USS General Putnam, a 149 ton tug, was built in 1857 at Brooklyn, New York, as the civilian tug William G. Putnam. She was purchased by the Navy in July 1861 and placed in commission in mid-September under the name General Putnam. Assigned to what soon became the North Atlantic Blockading Squadron, she mainly served in North Carolina waters for the next year. During this time the tug helped in sinking blockships to restrict Confederate blockading efforts, took part in the February 1862 capture of Roanoke Island, and assisted in expanding Federal control of the North Carolina Sounds.
In November 1862 General Putnam was transferred to the
Hampton Roads area and the rivers tributary to Chesapeake Bay.
For the rest of 1862 and much of 1863 she was primarily stationed
on the York River and in 1864 moved to the James. Her duties included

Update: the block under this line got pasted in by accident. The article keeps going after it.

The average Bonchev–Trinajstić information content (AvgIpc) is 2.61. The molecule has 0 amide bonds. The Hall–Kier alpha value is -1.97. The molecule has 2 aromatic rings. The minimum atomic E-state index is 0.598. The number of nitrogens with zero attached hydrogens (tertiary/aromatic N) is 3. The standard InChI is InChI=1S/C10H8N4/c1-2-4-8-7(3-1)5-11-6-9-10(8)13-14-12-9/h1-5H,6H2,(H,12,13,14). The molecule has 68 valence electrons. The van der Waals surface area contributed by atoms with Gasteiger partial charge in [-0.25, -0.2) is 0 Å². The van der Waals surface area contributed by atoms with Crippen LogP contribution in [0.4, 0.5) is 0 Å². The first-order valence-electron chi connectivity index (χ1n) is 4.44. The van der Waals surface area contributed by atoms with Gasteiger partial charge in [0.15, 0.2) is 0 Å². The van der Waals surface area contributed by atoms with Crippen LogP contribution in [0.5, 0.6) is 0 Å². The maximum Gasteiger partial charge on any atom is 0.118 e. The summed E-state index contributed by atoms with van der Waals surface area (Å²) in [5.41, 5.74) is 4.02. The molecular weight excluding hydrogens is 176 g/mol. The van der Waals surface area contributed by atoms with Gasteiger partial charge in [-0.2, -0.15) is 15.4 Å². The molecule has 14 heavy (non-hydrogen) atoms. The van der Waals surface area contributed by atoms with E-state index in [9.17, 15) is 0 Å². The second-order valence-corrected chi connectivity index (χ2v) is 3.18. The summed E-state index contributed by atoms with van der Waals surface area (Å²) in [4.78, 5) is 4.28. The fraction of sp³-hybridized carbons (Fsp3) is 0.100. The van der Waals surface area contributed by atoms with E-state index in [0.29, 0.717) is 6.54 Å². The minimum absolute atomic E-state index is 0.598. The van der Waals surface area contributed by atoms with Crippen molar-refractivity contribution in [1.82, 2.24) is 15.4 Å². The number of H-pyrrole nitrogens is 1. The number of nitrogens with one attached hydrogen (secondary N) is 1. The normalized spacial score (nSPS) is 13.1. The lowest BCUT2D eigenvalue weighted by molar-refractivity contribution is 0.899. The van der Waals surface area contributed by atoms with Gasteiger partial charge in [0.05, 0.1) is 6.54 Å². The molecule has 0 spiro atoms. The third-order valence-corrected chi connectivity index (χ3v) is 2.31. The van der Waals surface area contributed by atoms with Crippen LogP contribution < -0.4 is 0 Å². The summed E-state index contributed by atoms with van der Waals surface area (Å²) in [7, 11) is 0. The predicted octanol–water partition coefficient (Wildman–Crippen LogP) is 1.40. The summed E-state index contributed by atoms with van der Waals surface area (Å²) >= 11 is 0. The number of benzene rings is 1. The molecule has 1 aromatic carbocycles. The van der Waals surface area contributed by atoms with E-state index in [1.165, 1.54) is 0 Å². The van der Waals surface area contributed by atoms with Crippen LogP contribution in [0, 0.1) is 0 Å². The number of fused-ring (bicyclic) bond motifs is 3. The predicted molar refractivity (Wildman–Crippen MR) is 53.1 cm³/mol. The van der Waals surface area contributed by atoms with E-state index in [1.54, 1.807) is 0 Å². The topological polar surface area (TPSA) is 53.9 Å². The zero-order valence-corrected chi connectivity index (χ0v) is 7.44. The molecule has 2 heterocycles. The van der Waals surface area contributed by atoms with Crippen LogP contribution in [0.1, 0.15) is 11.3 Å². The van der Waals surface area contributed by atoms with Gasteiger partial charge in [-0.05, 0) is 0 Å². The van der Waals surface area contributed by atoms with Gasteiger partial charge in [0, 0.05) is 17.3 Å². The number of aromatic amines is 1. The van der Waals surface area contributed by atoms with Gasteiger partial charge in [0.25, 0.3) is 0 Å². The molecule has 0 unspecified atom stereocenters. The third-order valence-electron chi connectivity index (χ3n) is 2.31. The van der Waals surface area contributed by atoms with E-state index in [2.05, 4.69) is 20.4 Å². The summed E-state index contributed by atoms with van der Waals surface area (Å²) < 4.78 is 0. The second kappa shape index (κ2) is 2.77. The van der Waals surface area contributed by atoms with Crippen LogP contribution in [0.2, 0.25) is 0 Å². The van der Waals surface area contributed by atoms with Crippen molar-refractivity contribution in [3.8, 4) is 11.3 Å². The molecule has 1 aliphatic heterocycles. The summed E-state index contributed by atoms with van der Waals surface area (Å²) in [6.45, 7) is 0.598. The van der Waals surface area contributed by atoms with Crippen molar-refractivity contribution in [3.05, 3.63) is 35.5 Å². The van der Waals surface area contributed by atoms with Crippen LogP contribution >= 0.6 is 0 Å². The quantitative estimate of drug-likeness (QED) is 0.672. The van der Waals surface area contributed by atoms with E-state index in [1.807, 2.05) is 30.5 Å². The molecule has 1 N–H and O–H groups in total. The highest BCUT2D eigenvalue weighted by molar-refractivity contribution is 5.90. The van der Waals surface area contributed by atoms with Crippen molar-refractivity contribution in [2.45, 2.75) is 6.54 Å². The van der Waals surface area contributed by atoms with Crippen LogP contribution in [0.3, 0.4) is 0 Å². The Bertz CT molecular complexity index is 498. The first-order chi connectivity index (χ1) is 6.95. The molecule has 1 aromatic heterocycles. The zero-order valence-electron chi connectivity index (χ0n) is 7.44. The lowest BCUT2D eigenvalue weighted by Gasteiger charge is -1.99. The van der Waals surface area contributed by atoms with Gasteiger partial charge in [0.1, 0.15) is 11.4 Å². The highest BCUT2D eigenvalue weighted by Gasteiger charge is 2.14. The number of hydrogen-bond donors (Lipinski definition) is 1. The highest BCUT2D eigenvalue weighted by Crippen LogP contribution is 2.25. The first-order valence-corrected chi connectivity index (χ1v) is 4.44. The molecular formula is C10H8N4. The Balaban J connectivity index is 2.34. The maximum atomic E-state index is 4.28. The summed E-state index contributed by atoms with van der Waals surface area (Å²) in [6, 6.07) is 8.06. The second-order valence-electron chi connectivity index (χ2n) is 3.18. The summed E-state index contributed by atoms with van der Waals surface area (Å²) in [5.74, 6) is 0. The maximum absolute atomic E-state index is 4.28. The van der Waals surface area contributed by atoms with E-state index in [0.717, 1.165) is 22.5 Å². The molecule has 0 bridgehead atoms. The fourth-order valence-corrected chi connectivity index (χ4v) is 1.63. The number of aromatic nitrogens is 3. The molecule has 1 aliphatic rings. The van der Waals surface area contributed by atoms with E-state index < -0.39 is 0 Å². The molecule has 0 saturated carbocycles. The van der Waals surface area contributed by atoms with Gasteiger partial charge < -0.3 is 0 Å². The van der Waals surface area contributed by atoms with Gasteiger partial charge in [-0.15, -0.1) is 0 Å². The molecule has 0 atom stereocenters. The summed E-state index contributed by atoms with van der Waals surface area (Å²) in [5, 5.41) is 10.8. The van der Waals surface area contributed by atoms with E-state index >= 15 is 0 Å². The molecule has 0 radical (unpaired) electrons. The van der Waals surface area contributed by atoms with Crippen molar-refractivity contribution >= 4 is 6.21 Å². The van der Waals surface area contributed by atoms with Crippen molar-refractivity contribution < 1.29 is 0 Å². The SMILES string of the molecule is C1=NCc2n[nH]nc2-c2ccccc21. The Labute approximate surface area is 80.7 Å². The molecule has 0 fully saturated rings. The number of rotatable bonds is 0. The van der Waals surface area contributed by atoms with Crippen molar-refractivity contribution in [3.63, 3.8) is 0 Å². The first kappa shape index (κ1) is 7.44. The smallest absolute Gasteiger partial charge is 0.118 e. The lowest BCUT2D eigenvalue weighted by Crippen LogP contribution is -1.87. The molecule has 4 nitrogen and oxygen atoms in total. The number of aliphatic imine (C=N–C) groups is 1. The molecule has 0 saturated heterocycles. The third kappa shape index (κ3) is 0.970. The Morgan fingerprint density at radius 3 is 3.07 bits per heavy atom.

protecting Yorktown and other Union-held positions, clearing mines,
enforcing the blockade, covering landings of Federal troops and
engaging enemy forces ashore. In May 1865, after fighting had
ended in Virginia, General Putnam went to Washington, D.C.,
where she was decommissioned early in June. Turned over to the
Treasury Department, she was renamed Putnam and employed
on lighthouse service until scrapped in 1885.
This page features the only view we have concerning USS General Putnam, which was originally named William G. Putnam.
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Photo #: NH 59379
USS William G. Putnam (1861-1865) and
USS Satellite (1861-1863)
Line engraving published in "Harper's Weekly", July-December 1861, depicting these former civilian tugs being prepared for Naval service at New York City, circa July-September 1861.
U.S. Naval Historical Center Photograph.
Online Image: 139KB; 740 x 530 pixels
Page made 30 September 2004